Looking for books on leadership and social change that can challenge you, spark change, and ingite your curiosity? Here are some of the reads that we've been sharing with each other as a practice. Many of them have inspiried us to think more deeply about crucial questions of what it means to work toward social change in these underctain and volatile times. We hope you'll find them useful, too. What's on your reading list? Leave a comment below.
Social movements are powered in no small part through radical leaps of imagination: a building of a collective narrative of a world none of us have lived in, but long for.
If nonprofits are vehicles for social change, then shouldn’t we also have practices that embrace that spirit of audacious, joyful, and unbridled imagination?
What can long distance running teach us about deep equity work? Project director Lupe Poblano explores how his passion for running helps him think about practicing equity.
In this guest blog, Paulina Rojas (program associate and reporter at Coachella Unincorporated and a member of CompassPoint’s Next Generation Leaders of Color Inland Region program) shares her experience from the cohort’s first gathering last month.
In this guest blog, Lauren (Finn) Lofton (Senior Subsidized Housing Advocate & Policy Analyst for Housing Rights Committee of San Francisco and a participant in CompassPoint's Public Training Program) asks: how can we center self-care in social justice movement work?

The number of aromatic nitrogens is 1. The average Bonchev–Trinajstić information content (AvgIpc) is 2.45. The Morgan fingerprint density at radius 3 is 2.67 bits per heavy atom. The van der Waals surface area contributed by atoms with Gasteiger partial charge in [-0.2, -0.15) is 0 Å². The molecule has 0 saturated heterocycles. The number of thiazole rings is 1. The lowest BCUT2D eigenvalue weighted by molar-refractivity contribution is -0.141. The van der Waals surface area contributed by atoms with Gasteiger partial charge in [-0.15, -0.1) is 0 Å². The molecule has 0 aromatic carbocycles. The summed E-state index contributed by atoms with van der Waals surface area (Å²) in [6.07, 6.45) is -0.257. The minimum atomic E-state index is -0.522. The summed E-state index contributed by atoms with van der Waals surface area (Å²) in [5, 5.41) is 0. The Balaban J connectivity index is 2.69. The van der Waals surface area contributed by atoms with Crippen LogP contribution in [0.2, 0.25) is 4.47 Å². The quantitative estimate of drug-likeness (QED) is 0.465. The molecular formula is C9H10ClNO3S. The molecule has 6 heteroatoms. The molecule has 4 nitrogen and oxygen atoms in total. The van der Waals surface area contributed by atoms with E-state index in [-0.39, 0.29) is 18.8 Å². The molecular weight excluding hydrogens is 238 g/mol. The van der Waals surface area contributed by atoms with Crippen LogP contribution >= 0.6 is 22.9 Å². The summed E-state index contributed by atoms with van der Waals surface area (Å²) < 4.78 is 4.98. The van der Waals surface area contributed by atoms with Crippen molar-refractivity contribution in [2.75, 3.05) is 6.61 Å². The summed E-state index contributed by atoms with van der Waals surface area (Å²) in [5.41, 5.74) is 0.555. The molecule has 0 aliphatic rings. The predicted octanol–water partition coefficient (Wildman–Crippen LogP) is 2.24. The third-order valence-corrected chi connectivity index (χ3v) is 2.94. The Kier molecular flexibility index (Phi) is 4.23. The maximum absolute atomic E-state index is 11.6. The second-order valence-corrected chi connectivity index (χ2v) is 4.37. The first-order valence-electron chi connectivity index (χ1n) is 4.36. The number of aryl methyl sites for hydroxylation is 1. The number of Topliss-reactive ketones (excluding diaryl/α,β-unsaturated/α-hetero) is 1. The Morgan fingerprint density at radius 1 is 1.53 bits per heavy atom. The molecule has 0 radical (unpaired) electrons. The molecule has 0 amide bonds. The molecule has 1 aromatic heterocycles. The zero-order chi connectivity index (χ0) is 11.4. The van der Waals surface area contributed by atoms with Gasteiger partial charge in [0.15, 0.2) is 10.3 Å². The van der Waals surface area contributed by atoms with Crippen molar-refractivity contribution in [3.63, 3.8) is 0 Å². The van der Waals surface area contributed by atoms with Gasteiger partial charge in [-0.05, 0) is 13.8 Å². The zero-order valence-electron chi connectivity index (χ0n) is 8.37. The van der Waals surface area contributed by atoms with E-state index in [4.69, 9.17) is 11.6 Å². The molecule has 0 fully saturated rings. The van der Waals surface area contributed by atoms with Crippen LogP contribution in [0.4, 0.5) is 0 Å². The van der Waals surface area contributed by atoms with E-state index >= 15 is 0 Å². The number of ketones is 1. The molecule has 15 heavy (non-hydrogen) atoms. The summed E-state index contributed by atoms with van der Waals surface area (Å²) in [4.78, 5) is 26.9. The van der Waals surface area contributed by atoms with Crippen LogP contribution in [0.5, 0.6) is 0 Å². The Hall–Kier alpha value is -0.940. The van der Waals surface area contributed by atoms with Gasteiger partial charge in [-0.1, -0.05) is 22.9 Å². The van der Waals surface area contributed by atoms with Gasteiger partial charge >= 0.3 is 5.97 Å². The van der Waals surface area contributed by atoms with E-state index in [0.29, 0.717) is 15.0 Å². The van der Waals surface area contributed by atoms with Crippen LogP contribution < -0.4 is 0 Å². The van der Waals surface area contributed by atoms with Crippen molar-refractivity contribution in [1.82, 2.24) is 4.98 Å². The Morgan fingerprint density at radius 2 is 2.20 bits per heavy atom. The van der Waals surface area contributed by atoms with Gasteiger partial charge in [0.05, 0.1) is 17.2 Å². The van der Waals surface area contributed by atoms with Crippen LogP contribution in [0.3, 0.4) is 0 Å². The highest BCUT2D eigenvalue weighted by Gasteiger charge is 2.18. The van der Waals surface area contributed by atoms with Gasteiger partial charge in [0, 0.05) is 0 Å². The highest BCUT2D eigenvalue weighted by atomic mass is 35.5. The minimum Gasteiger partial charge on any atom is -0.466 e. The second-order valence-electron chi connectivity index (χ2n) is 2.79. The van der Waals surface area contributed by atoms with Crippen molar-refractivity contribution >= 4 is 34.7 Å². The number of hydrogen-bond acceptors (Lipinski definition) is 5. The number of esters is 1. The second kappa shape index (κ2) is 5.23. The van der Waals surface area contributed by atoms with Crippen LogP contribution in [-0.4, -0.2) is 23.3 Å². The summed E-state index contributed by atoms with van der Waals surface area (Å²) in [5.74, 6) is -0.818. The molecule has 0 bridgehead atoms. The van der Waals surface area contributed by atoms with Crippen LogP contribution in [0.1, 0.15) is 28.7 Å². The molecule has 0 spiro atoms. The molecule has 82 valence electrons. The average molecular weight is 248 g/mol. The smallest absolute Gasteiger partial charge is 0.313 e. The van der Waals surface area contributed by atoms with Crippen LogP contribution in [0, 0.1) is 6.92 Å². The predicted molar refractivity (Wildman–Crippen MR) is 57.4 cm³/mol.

In this blog on convening staff racial identity groups, Project Coordinator Kad Smith shares what he learned from facilitating CompassPoint’s People of Color Caucus.
Are you feeling the urgency of “now” — the need as an organization or individual to take a stand and align your actions towards your convictions? We have certainly felt the call rising at CompassPoint over the past two years to prioritize and center racial equity in our work, and it has only escalated in light of the political changes of the past six months on the national level. As a staff, we’ve been holding important conversations and have been grappling with some big questions as we define the organization we need to be for our community. Questions like: What does our community and staff need from us? Why this work? Why now?
In celebration of Black History Month, CompassPoint staff members, organized by our Operations Coordinator, Jasmine Hall, have been taking time this February to learn more about the lives of Black activists and artists with ties to our home base of Oakland. These individuals, some of whom we were familiar with and others who were new to us, have all contributed to building racial and social justice in the Oakland community and beyond. We've learned a lot and thought you, too, might be interested in learning more about these champions for equity. (Note: the bios have been excerpted from Wikipedia and websites associated with the individuals.)
How do some structures at nonprofit organizations make it harder for people of color to thrive and survive? In this open letter to other POC leaders, Project Director Lupe Poblano explores how patriarchal, white dominant structures that prioritize hierarchy and productivity fail to support community, connection, and the ability to bring our authentic selves to work.
In our blog this week, Project Coordinator Kad Smith explores the ways in which individuals can contribute to change by exercising influence, even without positional authority and the power and privilege that often go along with it. Do you agree with Kad?